The following is an excerpt from an article by Jerry Siewert . This article originally appeared on Roofing Magazine.

Early in the evening hours of June 12, 2014, Abilene, Texas, was hit by a hailstorm that covered approximately 40 percent of the town. What made the storm unusual was the size of the hailstones combined with the intensity and duration of the storm. Hailstones varied in size from 2 to well over 6 inches and fell for more than 23 minutes. Most of the stones were frozen rock-hard; some pieces formed when two to three mid-size hailstones froze together.

Some residents reported multiple deck and ceiling punctures with several homeowners reporting stones that penetrated deck and ceiling to smash flat-screen TVs. The damage covered most of the downtown business district; Hardin Simmons and Abilene Christian universities; and a large regional hospital complex, including outlying medical and laboratory facilities. Auto damage was severe and widespread, exacerbated by the large number of visitors gathered downtown for a popular monthly event. There were a few injuries, but no deaths, other than some animals at the local zoo. Initial damage estimates topped $400 million, a sizeable amount for a town of 100,000.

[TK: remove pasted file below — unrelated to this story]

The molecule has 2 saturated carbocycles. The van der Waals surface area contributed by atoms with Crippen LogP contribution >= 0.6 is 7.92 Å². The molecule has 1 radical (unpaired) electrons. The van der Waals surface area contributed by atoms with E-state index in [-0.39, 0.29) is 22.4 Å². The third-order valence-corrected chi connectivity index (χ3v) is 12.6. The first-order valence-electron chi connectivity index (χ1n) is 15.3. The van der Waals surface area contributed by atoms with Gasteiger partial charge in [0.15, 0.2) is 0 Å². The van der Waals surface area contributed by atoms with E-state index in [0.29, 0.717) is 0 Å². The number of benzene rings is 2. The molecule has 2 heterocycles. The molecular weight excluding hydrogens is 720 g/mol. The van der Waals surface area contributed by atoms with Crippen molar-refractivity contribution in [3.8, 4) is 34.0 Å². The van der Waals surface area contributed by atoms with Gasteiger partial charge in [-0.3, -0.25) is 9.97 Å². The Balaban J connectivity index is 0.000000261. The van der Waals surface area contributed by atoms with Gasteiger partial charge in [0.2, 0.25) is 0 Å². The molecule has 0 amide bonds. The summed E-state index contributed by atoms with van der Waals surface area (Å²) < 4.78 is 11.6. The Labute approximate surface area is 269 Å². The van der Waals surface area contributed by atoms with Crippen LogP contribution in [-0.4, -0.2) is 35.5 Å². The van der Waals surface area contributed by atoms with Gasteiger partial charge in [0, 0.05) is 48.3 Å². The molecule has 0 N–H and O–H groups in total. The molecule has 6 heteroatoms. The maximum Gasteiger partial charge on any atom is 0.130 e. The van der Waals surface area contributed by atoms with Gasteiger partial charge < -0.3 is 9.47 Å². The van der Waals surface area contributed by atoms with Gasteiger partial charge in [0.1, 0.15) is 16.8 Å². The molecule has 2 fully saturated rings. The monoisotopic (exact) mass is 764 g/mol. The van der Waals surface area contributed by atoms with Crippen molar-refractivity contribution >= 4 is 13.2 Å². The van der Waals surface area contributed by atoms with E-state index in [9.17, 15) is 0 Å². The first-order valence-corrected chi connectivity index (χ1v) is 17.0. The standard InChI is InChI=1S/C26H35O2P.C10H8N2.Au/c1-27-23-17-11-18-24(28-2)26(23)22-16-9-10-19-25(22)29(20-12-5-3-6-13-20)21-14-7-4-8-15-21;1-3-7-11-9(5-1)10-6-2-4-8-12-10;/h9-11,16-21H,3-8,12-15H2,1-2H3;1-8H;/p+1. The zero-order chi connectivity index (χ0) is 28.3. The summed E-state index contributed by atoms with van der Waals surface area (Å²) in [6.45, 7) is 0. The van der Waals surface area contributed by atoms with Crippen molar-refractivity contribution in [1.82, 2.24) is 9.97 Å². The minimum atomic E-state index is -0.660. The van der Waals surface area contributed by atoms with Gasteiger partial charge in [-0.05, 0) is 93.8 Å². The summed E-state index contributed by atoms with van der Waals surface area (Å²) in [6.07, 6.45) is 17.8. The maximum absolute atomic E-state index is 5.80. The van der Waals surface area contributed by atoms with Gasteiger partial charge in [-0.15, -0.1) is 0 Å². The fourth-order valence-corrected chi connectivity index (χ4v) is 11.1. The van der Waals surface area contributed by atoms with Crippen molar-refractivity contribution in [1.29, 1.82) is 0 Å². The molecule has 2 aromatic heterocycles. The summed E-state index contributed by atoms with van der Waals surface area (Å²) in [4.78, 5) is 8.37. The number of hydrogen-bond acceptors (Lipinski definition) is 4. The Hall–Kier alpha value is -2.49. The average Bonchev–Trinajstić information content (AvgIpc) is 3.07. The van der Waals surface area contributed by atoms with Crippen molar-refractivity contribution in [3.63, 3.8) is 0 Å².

Hailstorms are not unknown in our area though not as common as might be assumed. Since I have been in the roofing business, we have had damaging hails in 1967, 1973, 1988, 2011 and 2014. Our company, now in its 124th year, did not keep records of storms prior to 1967. It has been my experience that no two storms are alike, each taking on a life of its own with regard to how the insurance industry reacts. The last several years, Texas has had major storms in a number of areas, including Amarillo, the Dallas-Fort Worth Metroplex, Austin and Rio Grande Valley. In these areas, roof claims litigation has exponentially increased, driven by a cottage industry of public adjusters, roof consultants, restoration contractors and attorneys, all making a business of inserting themselves between the insurance carrier and the building owner/policy holder. While there can be legitimate need for all these people at times, it does appear some may have crossed the ethical line to shake down insurance carriers with inflated claim demands.

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